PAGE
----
This summer semester, Lina Meruane, one of the most prominent voices in contemporary Chilean literature, is our guest.
Born in Santiago de Chile in 1970, Meruane has lived in New York since 2000, where she studied Latin American literature at the university of the same name, where she earned her doctorate and currently teaches literature as a professor in the Liberal Studies Program. She is also the founder and director of the independent New York publishing house Brutas Editoras.
In her literary debut "Las Infantas" (1998), she has already created themes that run through her work as leitmotifs. Her characters can never be sure of their physical and mental integrity and are constantly put to the test.
Lina Meruane's work now comprises a volume of stories, five novels, a play and several academic essay volumes. In 2011 she was awarded the Anna Seghers Prize.
Meruane received the Sor Juana Inés de la Cruz Prize for her first novel translated into German, "Sangre en el ojo" from 2012 ("Rot vor Augen", Arche Literatur Verlag 2018). The main character of this autobiographically inspired novel - a young woman named Lina who lives as a writer in New York - suffers a haemorrhage in the eye. As a result, the conviction grows in her that she will go completely blind. The increasing loss of sight is accompanied by the search for her own identity, both physically and culturally.
Her latest collection of essays, "Volverse Palestina" (2016), was published in German in March 2020 under the title " Heimkehr ins Unbekannte. Unterwegs nach Palästina " (Berenberg). In it Meruane deals with the search for her Palestinian roots and the Middle East conflict.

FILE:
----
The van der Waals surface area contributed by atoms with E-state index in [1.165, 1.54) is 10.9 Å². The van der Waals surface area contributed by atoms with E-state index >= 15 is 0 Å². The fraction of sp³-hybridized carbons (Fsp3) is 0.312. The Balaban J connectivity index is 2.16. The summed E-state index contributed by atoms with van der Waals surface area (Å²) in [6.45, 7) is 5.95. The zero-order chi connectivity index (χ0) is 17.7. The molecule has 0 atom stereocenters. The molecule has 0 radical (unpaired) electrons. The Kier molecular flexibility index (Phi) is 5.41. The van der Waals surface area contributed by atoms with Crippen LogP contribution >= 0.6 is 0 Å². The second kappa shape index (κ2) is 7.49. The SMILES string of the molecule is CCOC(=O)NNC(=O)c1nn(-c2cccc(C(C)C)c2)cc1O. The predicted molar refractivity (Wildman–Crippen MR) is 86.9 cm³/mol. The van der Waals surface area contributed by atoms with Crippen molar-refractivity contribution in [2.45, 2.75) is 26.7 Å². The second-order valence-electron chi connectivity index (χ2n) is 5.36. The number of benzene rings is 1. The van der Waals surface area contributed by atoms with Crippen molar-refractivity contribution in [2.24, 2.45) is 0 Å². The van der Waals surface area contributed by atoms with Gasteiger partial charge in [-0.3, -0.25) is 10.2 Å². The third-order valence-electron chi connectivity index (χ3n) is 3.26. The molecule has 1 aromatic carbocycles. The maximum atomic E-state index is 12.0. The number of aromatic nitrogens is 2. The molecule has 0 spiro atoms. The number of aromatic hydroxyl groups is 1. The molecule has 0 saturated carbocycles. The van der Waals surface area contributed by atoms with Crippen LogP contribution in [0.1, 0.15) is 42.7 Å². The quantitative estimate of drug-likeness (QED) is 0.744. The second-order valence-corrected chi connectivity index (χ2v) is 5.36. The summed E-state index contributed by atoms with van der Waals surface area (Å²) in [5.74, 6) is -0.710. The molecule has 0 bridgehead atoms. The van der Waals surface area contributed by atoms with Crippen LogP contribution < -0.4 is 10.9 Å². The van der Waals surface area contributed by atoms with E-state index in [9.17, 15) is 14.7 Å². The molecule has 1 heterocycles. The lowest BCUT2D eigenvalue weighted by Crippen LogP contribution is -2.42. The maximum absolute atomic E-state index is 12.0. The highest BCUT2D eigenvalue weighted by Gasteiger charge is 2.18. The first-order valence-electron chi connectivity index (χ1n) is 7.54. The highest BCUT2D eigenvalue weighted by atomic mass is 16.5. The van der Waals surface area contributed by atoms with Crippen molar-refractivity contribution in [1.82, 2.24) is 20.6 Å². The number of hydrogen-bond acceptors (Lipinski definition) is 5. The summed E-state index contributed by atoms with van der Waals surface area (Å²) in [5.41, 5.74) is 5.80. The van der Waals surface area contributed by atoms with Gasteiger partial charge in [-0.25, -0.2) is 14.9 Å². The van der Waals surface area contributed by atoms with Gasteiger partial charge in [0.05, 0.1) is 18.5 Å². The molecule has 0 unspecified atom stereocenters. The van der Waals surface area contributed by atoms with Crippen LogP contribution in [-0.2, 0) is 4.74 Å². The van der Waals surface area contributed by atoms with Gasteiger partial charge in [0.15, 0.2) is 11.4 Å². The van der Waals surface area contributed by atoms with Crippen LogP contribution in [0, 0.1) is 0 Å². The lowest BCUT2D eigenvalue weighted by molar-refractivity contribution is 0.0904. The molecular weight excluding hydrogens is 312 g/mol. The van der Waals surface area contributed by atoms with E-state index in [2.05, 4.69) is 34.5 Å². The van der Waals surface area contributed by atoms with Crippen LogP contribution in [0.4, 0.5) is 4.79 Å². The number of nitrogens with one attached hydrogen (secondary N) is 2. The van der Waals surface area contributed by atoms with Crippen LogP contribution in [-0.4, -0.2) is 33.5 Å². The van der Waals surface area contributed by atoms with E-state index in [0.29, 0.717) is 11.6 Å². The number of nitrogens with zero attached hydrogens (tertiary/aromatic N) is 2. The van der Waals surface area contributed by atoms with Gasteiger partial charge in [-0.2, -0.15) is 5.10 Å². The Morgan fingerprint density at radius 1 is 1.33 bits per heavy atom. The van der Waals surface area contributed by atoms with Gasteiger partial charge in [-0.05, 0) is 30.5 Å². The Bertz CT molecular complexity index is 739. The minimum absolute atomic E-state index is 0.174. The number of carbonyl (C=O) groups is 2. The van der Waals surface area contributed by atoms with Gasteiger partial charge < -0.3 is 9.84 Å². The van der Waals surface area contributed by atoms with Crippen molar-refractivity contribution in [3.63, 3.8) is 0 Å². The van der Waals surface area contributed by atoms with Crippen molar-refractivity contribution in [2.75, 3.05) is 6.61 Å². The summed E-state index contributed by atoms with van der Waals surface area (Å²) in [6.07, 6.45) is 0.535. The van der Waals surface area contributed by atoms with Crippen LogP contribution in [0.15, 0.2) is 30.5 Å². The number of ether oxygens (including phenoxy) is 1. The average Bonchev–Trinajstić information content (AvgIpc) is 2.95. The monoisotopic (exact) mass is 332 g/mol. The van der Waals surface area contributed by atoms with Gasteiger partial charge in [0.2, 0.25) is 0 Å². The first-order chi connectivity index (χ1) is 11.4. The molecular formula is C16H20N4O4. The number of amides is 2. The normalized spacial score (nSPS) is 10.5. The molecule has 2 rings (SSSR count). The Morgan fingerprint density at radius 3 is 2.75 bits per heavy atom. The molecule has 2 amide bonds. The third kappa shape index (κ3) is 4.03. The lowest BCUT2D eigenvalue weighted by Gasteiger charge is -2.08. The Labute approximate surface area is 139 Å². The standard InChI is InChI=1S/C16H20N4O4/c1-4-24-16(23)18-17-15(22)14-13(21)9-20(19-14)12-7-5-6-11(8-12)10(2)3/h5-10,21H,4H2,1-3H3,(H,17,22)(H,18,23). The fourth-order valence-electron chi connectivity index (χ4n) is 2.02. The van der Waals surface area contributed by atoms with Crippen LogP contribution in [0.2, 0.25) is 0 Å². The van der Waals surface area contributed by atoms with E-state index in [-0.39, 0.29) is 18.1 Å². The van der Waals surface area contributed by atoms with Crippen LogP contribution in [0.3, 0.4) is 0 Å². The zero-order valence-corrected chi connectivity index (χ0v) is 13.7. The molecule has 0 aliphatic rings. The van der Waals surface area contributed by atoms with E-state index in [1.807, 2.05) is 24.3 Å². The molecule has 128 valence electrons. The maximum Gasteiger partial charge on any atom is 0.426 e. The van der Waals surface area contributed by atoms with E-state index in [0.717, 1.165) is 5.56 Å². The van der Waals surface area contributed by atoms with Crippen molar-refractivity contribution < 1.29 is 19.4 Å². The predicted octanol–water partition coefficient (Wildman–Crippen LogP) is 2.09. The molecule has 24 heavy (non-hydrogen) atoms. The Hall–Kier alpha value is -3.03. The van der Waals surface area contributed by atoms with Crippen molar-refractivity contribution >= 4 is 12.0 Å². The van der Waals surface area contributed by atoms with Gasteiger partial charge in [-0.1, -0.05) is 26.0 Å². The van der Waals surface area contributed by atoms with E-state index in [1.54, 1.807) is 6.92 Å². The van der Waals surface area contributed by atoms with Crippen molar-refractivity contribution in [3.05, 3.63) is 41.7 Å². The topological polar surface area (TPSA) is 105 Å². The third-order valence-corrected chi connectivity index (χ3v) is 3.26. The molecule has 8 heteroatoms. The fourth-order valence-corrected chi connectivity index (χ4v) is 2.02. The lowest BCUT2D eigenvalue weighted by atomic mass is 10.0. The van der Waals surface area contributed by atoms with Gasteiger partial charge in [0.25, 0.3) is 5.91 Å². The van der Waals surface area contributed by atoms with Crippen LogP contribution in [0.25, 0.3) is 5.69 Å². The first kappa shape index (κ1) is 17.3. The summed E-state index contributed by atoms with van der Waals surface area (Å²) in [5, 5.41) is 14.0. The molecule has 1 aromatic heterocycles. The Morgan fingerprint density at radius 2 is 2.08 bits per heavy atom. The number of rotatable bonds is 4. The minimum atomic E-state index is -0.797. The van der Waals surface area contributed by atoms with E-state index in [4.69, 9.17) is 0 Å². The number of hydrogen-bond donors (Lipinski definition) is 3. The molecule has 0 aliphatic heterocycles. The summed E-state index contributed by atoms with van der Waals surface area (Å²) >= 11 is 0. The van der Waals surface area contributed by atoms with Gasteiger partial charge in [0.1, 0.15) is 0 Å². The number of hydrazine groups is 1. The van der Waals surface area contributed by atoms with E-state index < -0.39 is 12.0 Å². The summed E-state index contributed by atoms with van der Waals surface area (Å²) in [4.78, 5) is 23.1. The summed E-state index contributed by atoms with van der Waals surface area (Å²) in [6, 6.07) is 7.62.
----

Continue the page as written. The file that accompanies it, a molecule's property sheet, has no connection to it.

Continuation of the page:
And her most recently published novel "Sistema nervioso" is about a family history, told through the clinical biographies of its members.
"She threw herself at me, my mother. A medusa, a jellyfish, a flagellate, an organism with a gelatinous body and tentacles that give rise to hives. She was unstoppable."
What makes a face and what does a face mean today? This question will be examined in the seminar from an interdisciplinary perspective: The historical emergence of the face as a place of political and cultural significance since antiquity; the anthropological and philosophical approaches to the face as a marker of personal and ethnic identity; the symbolic meanings of the face in literature and the visual arts. Against the background of scientific developments, including the current use of digital facial archives for surveillance purposes, the central importance of the face in various fields of research is highlighted.
The seminar will take place in English every Monday from April 21, from 4 p.m. to 6 p.m. at the Peter Szondi Institute for General and Comparative Literature.